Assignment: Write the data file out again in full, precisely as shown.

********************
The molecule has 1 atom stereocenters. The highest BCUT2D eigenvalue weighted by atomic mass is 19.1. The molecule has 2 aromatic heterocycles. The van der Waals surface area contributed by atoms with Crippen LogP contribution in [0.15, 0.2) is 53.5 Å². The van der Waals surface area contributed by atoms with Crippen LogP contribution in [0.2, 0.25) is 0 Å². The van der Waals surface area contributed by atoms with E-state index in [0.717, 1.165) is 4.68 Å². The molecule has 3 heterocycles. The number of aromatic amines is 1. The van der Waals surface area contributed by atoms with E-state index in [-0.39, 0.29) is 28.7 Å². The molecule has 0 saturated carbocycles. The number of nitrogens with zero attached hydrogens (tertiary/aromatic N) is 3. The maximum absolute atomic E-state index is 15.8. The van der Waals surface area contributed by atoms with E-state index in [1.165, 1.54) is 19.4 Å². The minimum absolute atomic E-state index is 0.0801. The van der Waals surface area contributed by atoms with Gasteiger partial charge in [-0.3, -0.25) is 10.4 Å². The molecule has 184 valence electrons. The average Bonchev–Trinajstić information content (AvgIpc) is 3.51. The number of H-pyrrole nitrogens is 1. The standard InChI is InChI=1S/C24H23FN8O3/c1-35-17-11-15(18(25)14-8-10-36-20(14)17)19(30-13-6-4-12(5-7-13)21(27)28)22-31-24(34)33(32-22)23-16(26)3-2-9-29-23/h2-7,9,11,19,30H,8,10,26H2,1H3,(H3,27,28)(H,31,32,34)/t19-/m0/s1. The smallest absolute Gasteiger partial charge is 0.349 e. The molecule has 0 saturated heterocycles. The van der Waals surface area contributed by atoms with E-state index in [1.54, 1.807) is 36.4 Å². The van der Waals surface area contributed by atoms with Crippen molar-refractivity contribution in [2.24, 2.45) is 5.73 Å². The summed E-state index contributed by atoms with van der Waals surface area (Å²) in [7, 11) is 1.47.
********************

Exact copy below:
The molecule has 1 atom stereocenters. The highest BCUT2D eigenvalue weighted by atomic mass is 19.1. The molecule has 2 aromatic heterocycles. The van der Waals surface area contributed by atoms with Crippen LogP contribution in [0.15, 0.2) is 53.5 Å². The van der Waals surface area contributed by atoms with Crippen LogP contribution in [0.2, 0.25) is 0 Å². The van der Waals surface area contributed by atoms with E-state index in [0.717, 1.165) is 4.68 Å². The molecule has 3 heterocycles. The number of aromatic amines is 1. The van der Waals surface area contributed by atoms with E-state index in [-0.39, 0.29) is 28.7 Å². The molecule has 0 saturated carbocycles. The number of nitrogens with zero attached hydrogens (tertiary/aromatic N) is 3. The maximum absolute atomic E-state index is 15.8. The van der Waals surface area contributed by atoms with E-state index in [1.165, 1.54) is 19.4 Å². The minimum absolute atomic E-state index is 0.0801. The van der Waals surface area contributed by atoms with Gasteiger partial charge in [-0.3, -0.25) is 10.4 Å². The molecule has 184 valence electrons. The average Bonchev–Trinajstić information content (AvgIpc) is 3.51. The number of H-pyrrole nitrogens is 1. The standard InChI is InChI=1S/C24H23FN8O3/c1-35-17-11-15(18(25)14-8-10-36-20(14)17)19(30-13-6-4-12(5-7-13)21(27)28)22-31-24(34)33(32-22)23-16(26)3-2-9-29-23/h2-7,9,11,19,30H,8,10,26H2,1H3,(H3,27,28)(H,31,32,34)/t19-/m0/s1. The smallest absolute Gasteiger partial charge is 0.349 e. The molecule has 0 saturated heterocycles. The van der Waals surface area contributed by atoms with E-state index in [1.54, 1.807) is 36.4 Å². The van der Waals surface area contributed by atoms with Crippen molar-refractivity contribution in [2.24, 2.45) is 5.73 Å². The summed E-state index contributed by atoms with van der Waals surface area (Å²) in [7, 11) is 1.47.